In words
  • If you're using the wide angle diffuser panel, set total flash exposure compensation to -3.0
  • If the current focal length (zoom or prime) is less than about 28mm, or if your prime lens is fast (max. aperture = greater than f/2.4): dial the total flash exposure compensation (either on the camera and/or flash) to -2.0
  • Otherwise leave the flash exposure compensation on the camera (& flash) set to 0.0

or in shorthand:

Gray's Rule
  • a) if using wide angle diffuser : -3.0
  • b) else if f <= 28mm or fast prime* : -2.0
  • c) else : 0.0

*fast prime = max aperture larger than f/2.4 whatever the focal length

Caveats:
  • the rule is not perfect, but I have found it holds true for me in most situations with apertures f/8 and greater
  • your experience may be different; you may wish to shift the flash exposure compensation corrections up by half a stop or a full stop to -2.5, -1.5 or -2.0, -1.0.
  • a), b) & c) options are mutually exclusive and apply downwards, i.e. if a) is false, then test b), if b) is false, then c) applies.
  • remember flash compensation on the camera and on the flash itself is cumulative, e.g. (camera -2.0) + (flash -1.0) = (total -3.0)
  • the rule applies for LV use too
  • tested with matrix (segmented) metering
  • tested on AF zoom and AF prime lenses from 8mm to 250mm in indoor conditions with a white ceiling, within the relevant flash's range (from close up to about 5 or 6 m / 15 or 18ft)
  • not tested with manual focus "A" lenses
  • tested with P-AV and AV using
    - K-5 and K-5II
    - zooms: DA 18-135 WR, DA* 60-250, Sigma 8-16, 17-70 "C", Tamron 28-75
    - primes: DA 15, 70, FA 20, 31, 43, 50/1.7, 77, 100/2.8, 135

I'd be very interested to know if this rule can be applied to the K-7 and bounced flash, and how useful or not other K-5 users find it. It's a work in progress and will certainly benefit from pooled experience.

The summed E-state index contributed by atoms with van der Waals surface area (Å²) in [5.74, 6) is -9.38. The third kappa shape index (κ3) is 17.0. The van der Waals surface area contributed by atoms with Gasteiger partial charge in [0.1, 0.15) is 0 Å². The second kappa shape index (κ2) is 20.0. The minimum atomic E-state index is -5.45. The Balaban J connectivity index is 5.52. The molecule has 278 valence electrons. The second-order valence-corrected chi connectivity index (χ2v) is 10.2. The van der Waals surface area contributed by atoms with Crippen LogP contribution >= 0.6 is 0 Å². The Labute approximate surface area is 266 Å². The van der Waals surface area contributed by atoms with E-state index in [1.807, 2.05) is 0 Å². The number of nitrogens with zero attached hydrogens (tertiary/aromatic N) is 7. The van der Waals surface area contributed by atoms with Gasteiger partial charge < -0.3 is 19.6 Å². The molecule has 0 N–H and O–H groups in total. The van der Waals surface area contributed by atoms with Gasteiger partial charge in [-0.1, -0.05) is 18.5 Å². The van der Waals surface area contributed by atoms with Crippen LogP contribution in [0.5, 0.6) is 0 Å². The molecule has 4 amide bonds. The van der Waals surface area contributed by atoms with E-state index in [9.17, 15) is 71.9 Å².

Happy New Year!
This is a nice post and thanks for the hard work.
I revisited the problem about K5 bounced flash (which was talked about in many forums) after I took some flash photos in an evening event. The results were inconsistent and that bugs me. I then tried some test shots at home comparing bounced and direct flash. To my surprise, the results of bounced flash are actually better than direct flash. In one particular situation, direct flash on a subject using wide angle (14-45mm F4.0) actually yielded pictures with massive over exposure. Then I came across your post and I am so glad that I did. I will give your suggestion a bit more trial and so far, it is working well and I have more consistent results. I wonder if anyone else has the similar findings and experience.
05-24-2015, 01:35 AM   #15
Veteran Member
adwb's Avatar

Join Date: Sep 2009
Location: Bristol UK
Photos: Gallery
Posts: 1,631
I have always had all the k 5 bodies of which at one point I had three and the k5ii that I have set perminatly to -2 fec on the bdy which in all cases makes for a softer more fill flash look.

What has become apparent is that reflective surfaces completely fool the meters reading of the preflash and always no matter what the flash angle of the head need to be borne in mind as the more reflective the surface the more the image will be likely be wrongly exposed.
Reply

Bookmarks
  • Submit Thread to Facebook Facebook
  • Submit Thread to Twitter Twitter
  • Submit Thread to Digg Digg
Tags - Make this thread easier to find by adding keywords to it!
angle, bounce, bounced, camera, compensation, diffuser, dslr, exposure, flash, k-5, k-5 ii, k-5 iis, k-5ii, k-7, k5, pentax k-5
Thread Tools Search this Thread
Search this Thread:

Advanced Search


Similar Threads
Thread Thread Starter Forum Replies Last Post
Bounced Fill-In Flash w/ Direct Sun. tabl10s Photographic Technique 3 09-05-2013 12:09 AM
Bounced Flash: P-TTL, Auto or Manual? ElvisQ Pentax Q 11 05-23-2013 04:49 AM
Gray's K-5 Images Gray Pentax K-5 7 11-14-2011 08:49 AM
People Daddy's hat, a crystal ball, and bounced flash... heliphoto Post Your Photos! 11 01-31-2010 11:03 PM



All times are GMT -7. The time now is 05:03 PM. | See also: NikonForums.com, CanonForums.com part of our network of photo forums!
  • Red (Default)
  • Green
  • Gray
  • Dark
  • Dark Yellow
  • Dark Blue
  • Old Red
  • Old Green
  • Old Gray
  • Dial-Up Style
Hello! It's great to see you back on the forum! Have you considered joining the community?
register
Creating a FREE ACCOUNT takes under a minute, removes ads, and lets you post! [Dismiss]
Top